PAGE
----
Color Mixing Lamp Voltage Divider

So I have a book called "Arduino Projects Book" that contains a project called the Love-O-Meter. The project has three photoresistors on the breadboard that are in series with a 10-kilohm resistor that's connected to the ground. Now the analog read is placed between the two resistors. The book states "the voltage at the point where they meet is proportional to the ratio of their resistances, according to ohms law". Now if I have the the analog reading that voltage, wouldn't the voltage be really low? So when I get a number between 0-1024 wont the numbers be really low and therefore, when dividing the analogRead by 4 to get a PWM value, wont that value be super low and therefore the PMW be really messed up? wouldn't the LED be very close to 0 therefore almost impossible to hit 127 (it being set at "HIGH" half the time). it just seems unreasonable to even have a voltage divider there. Can't we just read the voltage of the resistor between 0-5V rather than lower that voltage? I don't see the point.

Hi and welcome,

blairSharpe:
The project has three photoresistors on the breadboard that are in series with a 10-kilohm resistor that’s connected to the ground. Now the analog read is placed between the two resistors.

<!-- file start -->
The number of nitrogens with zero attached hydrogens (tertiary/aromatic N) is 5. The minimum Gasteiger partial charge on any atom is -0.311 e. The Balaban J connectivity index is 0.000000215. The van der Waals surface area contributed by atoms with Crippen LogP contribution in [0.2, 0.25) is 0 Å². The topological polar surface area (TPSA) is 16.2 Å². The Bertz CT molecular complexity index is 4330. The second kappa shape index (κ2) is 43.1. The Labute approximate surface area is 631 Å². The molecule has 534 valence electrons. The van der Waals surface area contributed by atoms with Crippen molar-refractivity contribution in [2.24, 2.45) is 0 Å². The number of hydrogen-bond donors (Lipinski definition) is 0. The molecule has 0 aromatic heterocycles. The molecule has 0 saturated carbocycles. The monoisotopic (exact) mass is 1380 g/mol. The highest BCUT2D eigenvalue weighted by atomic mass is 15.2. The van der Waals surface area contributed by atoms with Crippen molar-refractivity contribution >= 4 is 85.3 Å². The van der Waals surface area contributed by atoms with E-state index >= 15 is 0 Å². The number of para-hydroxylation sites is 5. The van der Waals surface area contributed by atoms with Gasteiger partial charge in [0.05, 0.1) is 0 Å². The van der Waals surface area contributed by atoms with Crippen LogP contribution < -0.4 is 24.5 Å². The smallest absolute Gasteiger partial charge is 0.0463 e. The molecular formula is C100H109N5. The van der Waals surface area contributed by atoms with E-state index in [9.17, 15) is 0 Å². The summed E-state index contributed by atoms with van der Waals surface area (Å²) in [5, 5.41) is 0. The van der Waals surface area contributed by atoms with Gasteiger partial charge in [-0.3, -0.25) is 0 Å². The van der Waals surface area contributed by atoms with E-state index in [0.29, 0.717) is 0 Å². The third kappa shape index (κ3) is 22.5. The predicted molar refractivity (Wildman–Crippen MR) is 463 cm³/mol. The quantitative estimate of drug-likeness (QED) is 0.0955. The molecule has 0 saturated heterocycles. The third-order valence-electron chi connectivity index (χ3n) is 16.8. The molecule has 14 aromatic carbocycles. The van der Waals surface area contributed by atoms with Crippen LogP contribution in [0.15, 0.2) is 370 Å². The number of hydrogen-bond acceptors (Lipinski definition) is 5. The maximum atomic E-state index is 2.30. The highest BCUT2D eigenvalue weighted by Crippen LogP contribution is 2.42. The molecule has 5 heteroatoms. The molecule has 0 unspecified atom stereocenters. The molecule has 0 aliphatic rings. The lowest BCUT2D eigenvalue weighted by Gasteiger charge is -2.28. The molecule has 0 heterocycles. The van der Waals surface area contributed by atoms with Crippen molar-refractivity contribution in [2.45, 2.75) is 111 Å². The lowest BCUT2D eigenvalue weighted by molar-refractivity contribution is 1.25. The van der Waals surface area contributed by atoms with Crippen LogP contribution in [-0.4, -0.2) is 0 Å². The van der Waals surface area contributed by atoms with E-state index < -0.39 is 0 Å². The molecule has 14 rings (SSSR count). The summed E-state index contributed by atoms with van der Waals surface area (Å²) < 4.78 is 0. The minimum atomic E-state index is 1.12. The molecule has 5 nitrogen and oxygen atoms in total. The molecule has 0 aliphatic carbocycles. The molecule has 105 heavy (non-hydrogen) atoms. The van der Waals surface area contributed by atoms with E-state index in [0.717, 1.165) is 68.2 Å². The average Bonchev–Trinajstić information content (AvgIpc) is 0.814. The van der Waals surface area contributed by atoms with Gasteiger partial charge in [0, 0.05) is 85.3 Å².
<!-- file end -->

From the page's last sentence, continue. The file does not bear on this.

Which two? You just mentioned four (3 photoresistors and a 10K). Are the 3 photoresistors (LDRs) in series with each other or in parallel?

blairSharpe:
The book states “the voltage at the point where they meet is proportional to the ratio of their resistances, according to ohms law”. Now if I have the the analog reading that voltage, wouldn’t the voltage be really low?

Assuming for the moment we have only one LDR and the 10K, if the light level was such that that the LDR’s resistance was also 10K, you would get 2.5V at the analog pin, and a reading of 512.

If the light level was brighter, so that the LDR’s resistance was only 5K, then you would get a voltage of 5 x 10/(10+5) = 3.3V and a reading of 682.

If the light was less bright, so that the LDR’s resistance was 50K, then you would get a voltage of 5* 10/(10+50) = 0.8V and a reading of 170.

blairSharpe:
wouldn’t the LED be very close to 0 therefore almost impossible to hit 127 (it being set at “HIGH” half the time).

Don’t understand, try re-phrasing that.

blairSharpe:
Can’t we just read the voltage of the resistor between 0-5V rather than lower that voltage?

We are reading the voltage across the 10K resistor, and it will be between 0 and 5V. What lower voltage do you mean?

Paul

Apologies Paul,

I just realized the amount of details that were confusing and weren’t clear, so I will try to restart this explanation. So what I will do is attach a picture of what my project looks like. First of all, the project is not called Love-O-Meter it is called Color Mixing Lamp, again apologies. I think I need to go back to the basics of electricity.